Even though the Tri-State isn’t a very big place, it sometimes, to me, feels as though it is.
Growing up in Williamson, I watched television that seemed to have its point of origin in Huntington and that made Huntington the big city. There were commercials advertising things like the Borden Burger and Stone and Thomas Department Store; nothing in Williamson was ever on television. Ever. I thought going to Huntington was just about as big as it got.
Huntington was a far-off place where they had exotic restaurants and where Mr. Cartoon lived, where local big kids went away to college and where some of my friends’ families moved and were never to be heard from again.
When I, too, went away to college there, it was intimidating for a child from the coalfields, but I was determined to master driving on a four-lane highway and living in a smaller personal space. I did it. In fact, I mastered the entire Tri-State and now it doesn’t seem nearly as large and exotic.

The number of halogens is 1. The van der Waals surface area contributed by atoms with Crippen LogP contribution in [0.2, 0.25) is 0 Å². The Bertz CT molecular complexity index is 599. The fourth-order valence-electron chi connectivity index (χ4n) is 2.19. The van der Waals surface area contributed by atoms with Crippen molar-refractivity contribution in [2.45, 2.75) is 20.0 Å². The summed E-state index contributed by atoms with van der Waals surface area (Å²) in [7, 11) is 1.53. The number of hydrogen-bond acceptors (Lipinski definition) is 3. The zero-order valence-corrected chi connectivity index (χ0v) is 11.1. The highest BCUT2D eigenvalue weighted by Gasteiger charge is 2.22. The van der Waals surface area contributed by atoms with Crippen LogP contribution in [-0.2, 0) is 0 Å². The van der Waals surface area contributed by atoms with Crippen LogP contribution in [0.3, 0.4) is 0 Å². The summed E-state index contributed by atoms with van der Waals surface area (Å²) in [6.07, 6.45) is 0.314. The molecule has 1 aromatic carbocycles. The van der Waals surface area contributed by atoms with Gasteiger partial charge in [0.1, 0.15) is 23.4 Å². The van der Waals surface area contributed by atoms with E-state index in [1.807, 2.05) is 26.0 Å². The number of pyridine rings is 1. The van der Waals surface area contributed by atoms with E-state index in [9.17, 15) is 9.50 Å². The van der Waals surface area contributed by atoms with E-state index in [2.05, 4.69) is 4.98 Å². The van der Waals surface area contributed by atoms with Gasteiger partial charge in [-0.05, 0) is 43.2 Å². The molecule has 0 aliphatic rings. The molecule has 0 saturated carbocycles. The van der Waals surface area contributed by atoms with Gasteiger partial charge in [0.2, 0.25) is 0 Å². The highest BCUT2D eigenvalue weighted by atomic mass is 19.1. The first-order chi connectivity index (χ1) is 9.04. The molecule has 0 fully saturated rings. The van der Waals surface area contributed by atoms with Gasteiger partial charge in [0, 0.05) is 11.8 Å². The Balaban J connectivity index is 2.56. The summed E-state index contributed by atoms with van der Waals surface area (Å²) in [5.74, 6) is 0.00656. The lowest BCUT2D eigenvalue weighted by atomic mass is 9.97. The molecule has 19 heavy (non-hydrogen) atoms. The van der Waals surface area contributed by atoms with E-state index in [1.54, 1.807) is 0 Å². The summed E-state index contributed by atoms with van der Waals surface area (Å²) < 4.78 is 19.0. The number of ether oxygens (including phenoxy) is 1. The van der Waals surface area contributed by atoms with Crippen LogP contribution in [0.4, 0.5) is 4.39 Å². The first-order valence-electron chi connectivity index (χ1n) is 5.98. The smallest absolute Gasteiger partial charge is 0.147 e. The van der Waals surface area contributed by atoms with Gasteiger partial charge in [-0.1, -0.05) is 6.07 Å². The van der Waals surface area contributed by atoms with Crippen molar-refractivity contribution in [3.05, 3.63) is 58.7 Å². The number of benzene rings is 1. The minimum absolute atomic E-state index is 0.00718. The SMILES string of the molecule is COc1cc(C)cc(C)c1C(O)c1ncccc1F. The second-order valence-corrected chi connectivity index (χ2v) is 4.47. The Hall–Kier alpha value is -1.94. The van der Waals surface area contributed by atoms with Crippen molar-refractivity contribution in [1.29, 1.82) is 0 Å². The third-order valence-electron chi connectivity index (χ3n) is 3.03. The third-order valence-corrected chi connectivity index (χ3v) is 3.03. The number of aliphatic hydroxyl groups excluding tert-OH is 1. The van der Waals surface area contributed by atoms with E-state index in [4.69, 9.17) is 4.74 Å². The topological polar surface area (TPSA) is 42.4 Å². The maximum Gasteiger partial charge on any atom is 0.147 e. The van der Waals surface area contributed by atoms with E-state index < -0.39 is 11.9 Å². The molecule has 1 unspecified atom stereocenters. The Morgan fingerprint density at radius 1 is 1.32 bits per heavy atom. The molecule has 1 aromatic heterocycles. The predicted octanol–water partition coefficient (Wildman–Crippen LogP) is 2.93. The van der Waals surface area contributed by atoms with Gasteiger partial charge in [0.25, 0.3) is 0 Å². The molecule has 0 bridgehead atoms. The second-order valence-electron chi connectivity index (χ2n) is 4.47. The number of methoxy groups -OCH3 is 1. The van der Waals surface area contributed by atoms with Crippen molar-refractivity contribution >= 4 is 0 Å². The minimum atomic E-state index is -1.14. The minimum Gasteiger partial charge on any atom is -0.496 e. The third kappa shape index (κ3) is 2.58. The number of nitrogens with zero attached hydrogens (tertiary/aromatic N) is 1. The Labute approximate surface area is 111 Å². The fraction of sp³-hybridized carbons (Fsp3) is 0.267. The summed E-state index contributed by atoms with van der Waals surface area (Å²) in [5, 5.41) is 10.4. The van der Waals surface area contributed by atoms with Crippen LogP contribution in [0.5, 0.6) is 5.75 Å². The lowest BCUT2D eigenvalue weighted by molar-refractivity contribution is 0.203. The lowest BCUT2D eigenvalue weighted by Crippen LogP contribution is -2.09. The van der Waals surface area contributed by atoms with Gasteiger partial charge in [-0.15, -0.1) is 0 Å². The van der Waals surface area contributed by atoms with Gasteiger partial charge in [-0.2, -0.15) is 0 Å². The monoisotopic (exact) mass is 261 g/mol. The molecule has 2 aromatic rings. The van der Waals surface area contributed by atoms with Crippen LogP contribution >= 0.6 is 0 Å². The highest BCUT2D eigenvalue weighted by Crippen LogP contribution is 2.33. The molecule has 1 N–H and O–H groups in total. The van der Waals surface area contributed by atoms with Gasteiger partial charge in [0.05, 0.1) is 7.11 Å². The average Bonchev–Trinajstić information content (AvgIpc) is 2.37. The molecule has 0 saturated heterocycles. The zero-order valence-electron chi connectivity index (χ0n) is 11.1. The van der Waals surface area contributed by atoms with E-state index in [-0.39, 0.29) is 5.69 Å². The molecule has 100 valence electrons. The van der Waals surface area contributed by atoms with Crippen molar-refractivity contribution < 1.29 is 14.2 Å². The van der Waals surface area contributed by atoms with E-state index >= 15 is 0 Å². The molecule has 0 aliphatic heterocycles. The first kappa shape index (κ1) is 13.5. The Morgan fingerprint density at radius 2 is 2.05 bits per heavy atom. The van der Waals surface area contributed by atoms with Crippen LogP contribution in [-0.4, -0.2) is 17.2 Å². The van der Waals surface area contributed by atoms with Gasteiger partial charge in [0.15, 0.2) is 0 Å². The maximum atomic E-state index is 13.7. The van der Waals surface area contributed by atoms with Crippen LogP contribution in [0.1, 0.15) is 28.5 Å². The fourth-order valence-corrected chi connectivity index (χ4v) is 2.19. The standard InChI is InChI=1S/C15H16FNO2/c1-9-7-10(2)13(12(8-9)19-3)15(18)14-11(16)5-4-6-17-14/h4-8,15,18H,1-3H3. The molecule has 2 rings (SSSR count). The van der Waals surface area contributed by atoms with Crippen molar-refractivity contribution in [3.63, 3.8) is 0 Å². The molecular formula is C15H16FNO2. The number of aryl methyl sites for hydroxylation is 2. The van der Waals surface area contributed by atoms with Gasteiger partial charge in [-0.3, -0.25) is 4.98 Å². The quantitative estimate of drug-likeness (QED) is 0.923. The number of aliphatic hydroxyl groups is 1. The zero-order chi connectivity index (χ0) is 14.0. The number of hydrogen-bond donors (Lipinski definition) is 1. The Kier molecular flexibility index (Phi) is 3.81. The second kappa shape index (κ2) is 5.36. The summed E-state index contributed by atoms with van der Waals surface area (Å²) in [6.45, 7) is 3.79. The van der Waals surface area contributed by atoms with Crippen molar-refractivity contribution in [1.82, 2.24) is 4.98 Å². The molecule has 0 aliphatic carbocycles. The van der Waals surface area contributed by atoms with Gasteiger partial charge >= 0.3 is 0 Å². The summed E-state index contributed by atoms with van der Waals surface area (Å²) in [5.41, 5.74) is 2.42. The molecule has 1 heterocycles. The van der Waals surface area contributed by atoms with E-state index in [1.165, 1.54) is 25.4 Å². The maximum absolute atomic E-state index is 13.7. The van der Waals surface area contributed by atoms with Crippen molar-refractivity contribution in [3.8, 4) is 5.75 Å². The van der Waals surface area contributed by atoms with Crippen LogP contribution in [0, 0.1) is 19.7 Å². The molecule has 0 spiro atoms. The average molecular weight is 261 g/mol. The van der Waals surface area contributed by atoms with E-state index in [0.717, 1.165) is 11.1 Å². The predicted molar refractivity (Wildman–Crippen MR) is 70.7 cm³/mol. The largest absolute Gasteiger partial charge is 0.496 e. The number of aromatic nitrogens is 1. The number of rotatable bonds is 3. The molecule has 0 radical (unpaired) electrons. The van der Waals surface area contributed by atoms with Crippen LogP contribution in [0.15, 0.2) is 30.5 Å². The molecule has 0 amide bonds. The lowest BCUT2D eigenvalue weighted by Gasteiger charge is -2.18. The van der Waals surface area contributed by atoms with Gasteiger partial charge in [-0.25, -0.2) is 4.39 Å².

I recently got a huge reminder of how small we really are.
I was interviewing a woman in Huntington for a story. The interview morphed into “two women just talking,” as many of my interviews do. It turns out she lives within a quarter of a mile from me.
In fact, it turns out I live within a tenth of a mile from where she grew up.
As we continued sharing information, she said she had known my husband.
“I remember Joe,” she said. “He was a high school boy when I was a kid and I had a crush on him. He was cute! I would walk by his house and look down the hill into the yard to see if he was outside. He always waved and said ‘hello.’”
She continued telling me about her dad and, eventually, I realized I had met him years ago when I was dating my future husband. Her dad, Mr. Sowards, was a good friend to my husband and his mother. In fact, she said her dad had a little crush on her. She and her four sisters teased him when she was outside and told him to come out and talk to her.
I usually enjoy interviewing people and most always leave interviews feeling happy, but when I left this one, I felt uplifted, partly to have met someone with whom I had so many previously unrecognized connections, and partly to have been reminded I still live in a very small town.
LEE WARD can be reached at firstname.lastname@example.org or (606) 326-2661.